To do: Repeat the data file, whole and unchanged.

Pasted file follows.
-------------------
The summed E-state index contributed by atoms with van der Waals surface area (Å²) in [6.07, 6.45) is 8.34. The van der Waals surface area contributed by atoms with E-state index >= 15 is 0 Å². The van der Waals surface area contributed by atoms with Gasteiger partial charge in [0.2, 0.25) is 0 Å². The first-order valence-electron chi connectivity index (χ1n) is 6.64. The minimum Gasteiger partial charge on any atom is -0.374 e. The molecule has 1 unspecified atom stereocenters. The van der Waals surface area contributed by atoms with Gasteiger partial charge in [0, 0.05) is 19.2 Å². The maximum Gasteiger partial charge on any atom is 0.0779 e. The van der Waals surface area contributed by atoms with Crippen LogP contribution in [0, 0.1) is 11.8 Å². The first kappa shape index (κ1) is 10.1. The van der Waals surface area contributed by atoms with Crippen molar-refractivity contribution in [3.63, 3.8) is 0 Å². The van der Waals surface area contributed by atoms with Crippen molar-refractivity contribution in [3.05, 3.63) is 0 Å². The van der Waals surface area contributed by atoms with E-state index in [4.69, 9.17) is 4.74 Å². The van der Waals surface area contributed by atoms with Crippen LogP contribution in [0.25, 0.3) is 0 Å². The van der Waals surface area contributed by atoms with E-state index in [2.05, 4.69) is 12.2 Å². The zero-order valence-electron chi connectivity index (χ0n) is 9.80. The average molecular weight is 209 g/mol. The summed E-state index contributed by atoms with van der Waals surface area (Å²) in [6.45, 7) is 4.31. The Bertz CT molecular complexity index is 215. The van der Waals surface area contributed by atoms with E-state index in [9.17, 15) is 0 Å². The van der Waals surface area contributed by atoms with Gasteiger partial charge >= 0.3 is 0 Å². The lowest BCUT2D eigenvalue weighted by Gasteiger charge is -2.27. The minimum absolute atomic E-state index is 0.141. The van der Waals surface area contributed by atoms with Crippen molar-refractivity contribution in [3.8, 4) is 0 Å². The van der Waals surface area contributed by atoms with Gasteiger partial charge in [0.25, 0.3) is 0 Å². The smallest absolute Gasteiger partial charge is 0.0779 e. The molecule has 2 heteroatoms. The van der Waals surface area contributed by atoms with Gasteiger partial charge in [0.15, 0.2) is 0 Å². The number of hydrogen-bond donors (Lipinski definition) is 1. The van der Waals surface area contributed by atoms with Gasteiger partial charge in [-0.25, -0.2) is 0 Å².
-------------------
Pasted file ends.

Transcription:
The summed E-state index contributed by atoms with van der Waals surface area (Å²) in [6.07, 6.45) is 8.34. The van der Waals surface area contributed by atoms with E-state index >= 15 is 0 Å². The van der Waals surface area contributed by atoms with Gasteiger partial charge in [0.2, 0.25) is 0 Å². The first-order valence-electron chi connectivity index (χ1n) is 6.64. The minimum Gasteiger partial charge on any atom is -0.374 e. The molecule has 1 unspecified atom stereocenters. The van der Waals surface area contributed by atoms with Gasteiger partial charge in [0, 0.05) is 19.2 Å². The maximum Gasteiger partial charge on any atom is 0.0779 e. The van der Waals surface area contributed by atoms with Crippen LogP contribution in [0, 0.1) is 11.8 Å². The first kappa shape index (κ1) is 10.1. The van der Waals surface area contributed by atoms with Crippen molar-refractivity contribution in [3.63, 3.8) is 0 Å². The van der Waals surface area contributed by atoms with Crippen molar-refractivity contribution in [3.05, 3.63) is 0 Å². The van der Waals surface area contributed by atoms with E-state index in [4.69, 9.17) is 4.74 Å². The van der Waals surface area contributed by atoms with Crippen LogP contribution in [0.25, 0.3) is 0 Å². The van der Waals surface area contributed by atoms with E-state index in [2.05, 4.69) is 12.2 Å². The zero-order valence-electron chi connectivity index (χ0n) is 9.80. The average molecular weight is 209 g/mol. The summed E-state index contributed by atoms with van der Waals surface area (Å²) in [6.45, 7) is 4.31. The Bertz CT molecular complexity index is 215. The van der Waals surface area contributed by atoms with E-state index in [9.17, 15) is 0 Å². The van der Waals surface area contributed by atoms with Gasteiger partial charge >= 0.3 is 0 Å². The lowest BCUT2D eigenvalue weighted by Gasteiger charge is -2.27. The minimum absolute atomic E-state index is 0.141. The van der Waals surface area contributed by atoms with Crippen molar-refractivity contribution in [3.8, 4) is 0 Å². The van der Waals surface area contributed by atoms with Gasteiger partial charge in [0.25, 0.3) is 0 Å². The smallest absolute Gasteiger partial charge is 0.0779 e. The molecule has 2 heteroatoms. The van der Waals surface area contributed by atoms with Gasteiger partial charge in [0.15, 0.2) is 0 Å². The number of hydrogen-bond donors (Lipinski definition) is 1. The van der Waals surface area contributed by atoms with Gasteiger partial charge in [-0.25, -0.2) is 0 Å².